The modified polyamides of which the hydrophilic alcohol-insoluble microporous membranes of this invention are made are described in such as U.S. Pat. No. 2,430,860, the subject matter of which is incorporated herein by reference. Suitable such polyamide resins are currently commercially available materials from Belding Chemical Company (BCI), Hendersonville, N.C. and are prepared by the methoxymethylation of a nylon 66 polymer. Generally about 10 to about 70% of the amide groups are modified, preferably about 25 to about 55%, and most preferably about 35 to about 45%.
The modified type 8 polyamide alcohol-soluble resins turn into the alcohol-insoluble microporous membranes due to reaction between the N-alkoxyalkyl substituents and the unsubstituted amide groups which are present, generally on other polymer chains. The crosslinking reaction is acid-catalyzed and may be accomplished either with or without compounds which can form crosslinking bridges. The general crosslinking reaction between a methoxymethyl group and an amide (CONH) group is: ##STR5## Suitable compounds which form a bridge for the reaction between an alkoxyalkyl group and an amide are those which are multifunctional organic acids, anhydrides, lactones, and esters. Examples of such compounds include maleic acid, maleic anhydride, gamma-butyrolactone, acetoacetic ethyl ester, and the like. The bridges can serve as further chemical reaction sites, binding sites when the membranes are used in hybridization, and to alter the solubility or other physical properties of the membranes. It is currently preferable to use no bridge compound. Alternatively or additionally the incorporation of certain compounds such as glutaraldehyde into the casting solution have been observed to produce membranes with properties particularly beneficial for hybridization applications.
To prepare the alcohol-insoluble hydrophilic microporous membranes of this invention, suitable solvents and nonsolvents for the type 8 nylon are blended along with a bridge compound or other such additive (when such are used), then the type 8 nylon is mixed into the liquid until dissolved. The solvents are generally weak or strong acids. Suitable such acids include but are not limited to hydrochloric acid, formic acid, phosphoric acid, acetic acid, citric acid, propionic acid, and mixtures thereof. Alcohols may also be used as solvents but to produce the alcohol-insoluble membranes of this invention, a sufficient amount of an acid must also be present in the solution to effect a sufficient but not excessive amount of crosslinking. Although it is possible to add the acid immediately prior to casting of the membrane, such is not currently recommended due to the difficulty in controlling the procedure and in maintaining product uniformity. The nonsolvents are chosen based upon compatability with the polymer and solvents which when mixed with the polymer and solvents result in the desired pore size of the microporous membranes. Suitable nonsolvents are generally polar liquids which include, but are not limited to, alcohols such as methanol, ethanol, and propanol; organic acids such as citric acid; water; aqueous salt solutions; and mixtures thereof. Some compounds, e.g. citric acid, can function as either a solvent or a nonsolvent depending upon its concentration in a specific system. Because greater proportions of type 8 nylon polymer in the mix produce smaller pores in the resulting membrane, a range of pore sizes from about 0.1 to about 20 um can be produced from the range of about 10 to 25 wt. % type 8 nylon polymer, added to a mix of about 15 to 90 wt. % solvent, about 0 to 75 wt. % nonsolvent and up to about 5 wt. % bridge compound or other product enhancers.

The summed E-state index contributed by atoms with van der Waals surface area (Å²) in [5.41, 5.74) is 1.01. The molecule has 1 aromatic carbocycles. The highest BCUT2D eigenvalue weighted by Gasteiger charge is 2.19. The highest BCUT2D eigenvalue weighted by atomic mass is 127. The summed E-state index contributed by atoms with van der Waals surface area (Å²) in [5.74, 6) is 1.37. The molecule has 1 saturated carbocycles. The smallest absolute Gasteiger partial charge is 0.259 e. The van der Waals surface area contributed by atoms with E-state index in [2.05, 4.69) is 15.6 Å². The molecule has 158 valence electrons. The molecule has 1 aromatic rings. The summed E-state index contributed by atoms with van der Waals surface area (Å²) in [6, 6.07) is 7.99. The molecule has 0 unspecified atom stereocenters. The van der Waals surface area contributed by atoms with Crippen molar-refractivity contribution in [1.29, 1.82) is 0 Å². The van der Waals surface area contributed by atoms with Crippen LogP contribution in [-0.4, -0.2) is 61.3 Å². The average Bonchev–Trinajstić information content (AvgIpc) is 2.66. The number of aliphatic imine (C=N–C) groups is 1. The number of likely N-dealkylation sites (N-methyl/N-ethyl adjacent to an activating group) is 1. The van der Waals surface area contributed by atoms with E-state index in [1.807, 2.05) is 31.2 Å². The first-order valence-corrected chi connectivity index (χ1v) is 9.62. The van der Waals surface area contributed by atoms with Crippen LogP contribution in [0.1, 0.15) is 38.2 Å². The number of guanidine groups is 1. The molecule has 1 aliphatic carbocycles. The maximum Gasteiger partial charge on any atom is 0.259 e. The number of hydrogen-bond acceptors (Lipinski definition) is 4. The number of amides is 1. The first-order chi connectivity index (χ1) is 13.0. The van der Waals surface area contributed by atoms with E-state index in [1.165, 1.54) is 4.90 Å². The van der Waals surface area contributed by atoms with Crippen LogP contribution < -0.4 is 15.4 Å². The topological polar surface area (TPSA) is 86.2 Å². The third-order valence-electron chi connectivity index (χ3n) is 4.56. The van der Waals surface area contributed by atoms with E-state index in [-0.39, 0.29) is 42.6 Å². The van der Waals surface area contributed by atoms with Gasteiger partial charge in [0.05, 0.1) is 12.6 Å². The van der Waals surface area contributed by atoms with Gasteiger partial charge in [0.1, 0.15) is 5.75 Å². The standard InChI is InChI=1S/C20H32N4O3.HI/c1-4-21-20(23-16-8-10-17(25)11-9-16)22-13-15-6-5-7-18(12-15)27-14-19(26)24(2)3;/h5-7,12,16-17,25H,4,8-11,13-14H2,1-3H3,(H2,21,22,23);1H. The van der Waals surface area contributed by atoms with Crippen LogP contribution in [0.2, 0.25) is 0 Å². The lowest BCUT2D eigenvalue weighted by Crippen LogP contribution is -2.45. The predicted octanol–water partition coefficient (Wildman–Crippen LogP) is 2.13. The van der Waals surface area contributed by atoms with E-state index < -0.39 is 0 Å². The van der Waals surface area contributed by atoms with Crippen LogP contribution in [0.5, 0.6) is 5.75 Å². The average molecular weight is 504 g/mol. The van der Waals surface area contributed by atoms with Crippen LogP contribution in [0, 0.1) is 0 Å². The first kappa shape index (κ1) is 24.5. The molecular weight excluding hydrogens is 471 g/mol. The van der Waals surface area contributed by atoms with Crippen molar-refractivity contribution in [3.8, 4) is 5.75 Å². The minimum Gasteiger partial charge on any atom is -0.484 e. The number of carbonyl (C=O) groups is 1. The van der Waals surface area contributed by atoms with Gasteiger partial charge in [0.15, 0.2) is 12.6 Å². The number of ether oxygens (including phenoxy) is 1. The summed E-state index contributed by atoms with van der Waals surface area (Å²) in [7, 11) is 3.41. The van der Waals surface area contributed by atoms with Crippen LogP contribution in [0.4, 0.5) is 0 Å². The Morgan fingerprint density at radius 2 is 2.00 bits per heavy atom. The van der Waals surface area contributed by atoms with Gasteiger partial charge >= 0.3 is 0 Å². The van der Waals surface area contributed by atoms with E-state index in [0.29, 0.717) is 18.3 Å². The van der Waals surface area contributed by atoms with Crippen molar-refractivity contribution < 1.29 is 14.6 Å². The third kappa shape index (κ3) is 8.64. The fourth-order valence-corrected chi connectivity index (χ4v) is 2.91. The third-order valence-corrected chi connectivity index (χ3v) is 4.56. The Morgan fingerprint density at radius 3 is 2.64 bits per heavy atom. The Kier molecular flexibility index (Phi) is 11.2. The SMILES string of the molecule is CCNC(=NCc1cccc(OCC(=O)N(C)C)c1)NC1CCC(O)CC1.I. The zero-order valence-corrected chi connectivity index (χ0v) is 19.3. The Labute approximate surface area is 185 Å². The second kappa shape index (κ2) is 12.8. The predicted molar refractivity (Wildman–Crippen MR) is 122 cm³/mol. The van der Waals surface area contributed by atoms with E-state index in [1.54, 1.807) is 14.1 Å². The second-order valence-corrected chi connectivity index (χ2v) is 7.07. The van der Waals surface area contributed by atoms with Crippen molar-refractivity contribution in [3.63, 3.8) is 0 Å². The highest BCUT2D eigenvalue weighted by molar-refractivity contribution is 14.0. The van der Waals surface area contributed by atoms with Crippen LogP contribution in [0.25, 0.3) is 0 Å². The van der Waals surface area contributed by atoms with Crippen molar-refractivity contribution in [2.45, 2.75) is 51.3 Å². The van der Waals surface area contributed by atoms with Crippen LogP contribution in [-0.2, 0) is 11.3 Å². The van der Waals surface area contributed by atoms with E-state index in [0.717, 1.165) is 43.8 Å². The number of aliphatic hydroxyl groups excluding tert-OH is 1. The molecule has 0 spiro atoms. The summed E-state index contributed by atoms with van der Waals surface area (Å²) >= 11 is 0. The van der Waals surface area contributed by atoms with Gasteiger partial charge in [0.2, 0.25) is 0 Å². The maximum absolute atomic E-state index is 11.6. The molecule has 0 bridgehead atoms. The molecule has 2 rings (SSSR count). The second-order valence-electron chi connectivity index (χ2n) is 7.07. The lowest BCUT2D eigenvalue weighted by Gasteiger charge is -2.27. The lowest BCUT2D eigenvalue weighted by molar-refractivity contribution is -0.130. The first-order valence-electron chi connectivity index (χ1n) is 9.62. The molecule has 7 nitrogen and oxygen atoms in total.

Type 8 nylon is slowly added into the mixing solvents and optional nonsolvents, generally at a temperature in the range of about 5° to 65° C. and preferably about 25° to 45° C., at a speed sufficient to prevent the polymer from clumping but insufficient to cause overheating. Within the range, higher temperatures cause dissolution to proceed more rapidly and the mix time to total dissolution can be decreased. A variety of mixing devices for blending solids with liquids to form viscous fluids are known in the art. The mix times to dissolve the polymer generally range up to about 6 hours, depending on the physical state of the polymer; a finely powdered polymer will dissolve more quickly than an extruded pelletized polymer. After the dissolution is completed, the mix is generally filtered to remove any extraneous particles which might cause a problem in casting of the resulting lacquer or produce occlusions in the resulting membrane. Air bubbles created in the mixing step are then eliminated, preferably by allowing the solution to stand undisturbed.
The solution is then cast into the shape of the desired material. Generally, the membranes are cast by dispersion of the type 8 polyamide resin solution into a uniformly thick film, preferably upon a non-woven web material, by drawing a cloth web through a conventional knife box coating mechanism which controls the thickness of the coating. The polymer coated web is then passed through a casting bath comprised of nonsolvents for the type 8 nylon such that a microporous alcohol- insoluble polymer is precipitated in a uniform, consistent manner. The casting bath may contain solvents for the type 8 nylon but at concentrations low enough to not prevent precipitation of the polymer. A range of different pore sizes can be produced from a single batch of casting solution, depending upon the composition of the bath. Most commonly, the casting bath contains nonsolvents for the starting alcohol-soluble type 8 nylon polymer, nonsolvents for the alcohol-insoluble membrane, and some solvent and nonsolvents from the polymer casting solution. Thereafter, the resulting membrane is rinsed and dried.